Wednesday, May 30, 2012

Book review: Climate Wars, Harald Welzer, 2012

Climate Wars: What People will be Killed for in the 21st Century is a book by Harald Welzer published earlier this year (May 2012) about how climate change and global warming are going to influence the future of global conflict. The reading of this book was prompted by my new research assistant position for this summer and is a fascinating read for anyone concerned with climate change, causes of violence, and global interaction and cooperation. Specifically, this is an important book for environmental science, communication, political science, international affairs, and rhetorical scholars to explore the future of human existence.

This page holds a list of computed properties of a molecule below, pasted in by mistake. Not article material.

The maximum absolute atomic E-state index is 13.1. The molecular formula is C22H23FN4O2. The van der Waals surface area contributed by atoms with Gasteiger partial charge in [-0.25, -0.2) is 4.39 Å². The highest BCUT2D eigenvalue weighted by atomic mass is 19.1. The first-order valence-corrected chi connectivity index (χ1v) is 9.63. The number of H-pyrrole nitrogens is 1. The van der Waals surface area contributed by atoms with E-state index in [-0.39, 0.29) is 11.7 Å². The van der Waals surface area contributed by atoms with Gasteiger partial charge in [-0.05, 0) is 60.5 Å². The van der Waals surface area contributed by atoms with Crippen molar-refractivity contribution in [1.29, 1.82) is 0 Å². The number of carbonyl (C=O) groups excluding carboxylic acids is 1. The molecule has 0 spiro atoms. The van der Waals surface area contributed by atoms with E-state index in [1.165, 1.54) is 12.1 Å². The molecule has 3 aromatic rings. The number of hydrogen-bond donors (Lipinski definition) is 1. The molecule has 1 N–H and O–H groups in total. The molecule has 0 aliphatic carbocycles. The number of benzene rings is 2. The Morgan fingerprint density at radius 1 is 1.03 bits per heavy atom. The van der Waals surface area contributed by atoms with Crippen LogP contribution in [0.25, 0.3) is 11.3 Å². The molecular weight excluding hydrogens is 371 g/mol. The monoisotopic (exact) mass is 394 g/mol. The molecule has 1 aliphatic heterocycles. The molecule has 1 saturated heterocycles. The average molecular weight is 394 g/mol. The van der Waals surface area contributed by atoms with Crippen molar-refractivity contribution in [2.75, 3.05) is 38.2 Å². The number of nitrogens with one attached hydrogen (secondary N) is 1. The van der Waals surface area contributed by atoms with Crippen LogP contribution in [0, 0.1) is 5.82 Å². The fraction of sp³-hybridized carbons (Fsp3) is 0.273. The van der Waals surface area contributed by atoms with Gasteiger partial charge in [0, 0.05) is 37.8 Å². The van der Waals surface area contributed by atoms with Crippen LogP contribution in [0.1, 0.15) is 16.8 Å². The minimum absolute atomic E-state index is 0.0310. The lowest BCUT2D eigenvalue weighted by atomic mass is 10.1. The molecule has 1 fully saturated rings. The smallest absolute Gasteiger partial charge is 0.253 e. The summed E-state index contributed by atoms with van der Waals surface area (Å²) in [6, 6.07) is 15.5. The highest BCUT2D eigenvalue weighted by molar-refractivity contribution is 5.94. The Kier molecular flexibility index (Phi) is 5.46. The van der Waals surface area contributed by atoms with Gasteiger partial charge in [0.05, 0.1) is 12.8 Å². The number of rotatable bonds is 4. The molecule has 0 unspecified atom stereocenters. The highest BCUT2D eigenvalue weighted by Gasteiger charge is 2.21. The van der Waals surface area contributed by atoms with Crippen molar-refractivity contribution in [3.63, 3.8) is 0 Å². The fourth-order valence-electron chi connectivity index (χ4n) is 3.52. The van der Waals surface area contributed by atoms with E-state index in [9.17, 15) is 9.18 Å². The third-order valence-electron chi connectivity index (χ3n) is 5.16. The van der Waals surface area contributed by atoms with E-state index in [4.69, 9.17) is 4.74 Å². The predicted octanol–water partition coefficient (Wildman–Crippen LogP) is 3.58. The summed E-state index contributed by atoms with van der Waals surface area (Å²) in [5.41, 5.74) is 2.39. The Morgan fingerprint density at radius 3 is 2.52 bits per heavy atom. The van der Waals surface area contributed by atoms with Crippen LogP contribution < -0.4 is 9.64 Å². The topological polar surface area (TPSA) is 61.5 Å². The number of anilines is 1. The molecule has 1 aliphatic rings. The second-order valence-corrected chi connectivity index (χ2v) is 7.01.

The book begins by mapping the history of violence between nations and cultures and calls specific attention to the strong and supported link between conflict and resources. When resources become scarce or at risk, violence is a natural result due to competition. This is especially true when there is perceived threat or risk, which can cause people or groups of people to become defensive, distrustful of others, paranoid, and prematurely aggressive.  Climate change has foreseeable risks and predicted damages from minor to catastrophic, so the inevitable changes that occur will likely influence communication, collaboration, and relationships between people and countries. Welzer suggests that we are already seeing the first of the "climate wars" or wars directly brought about due to changes in the environment. The genocide in Sudan, he argues, has roots in territory disputes and resulting competition for food and resources due to the lack of farmland. Changes in rainfall and weather patterns created these tension that finally culminated in violence.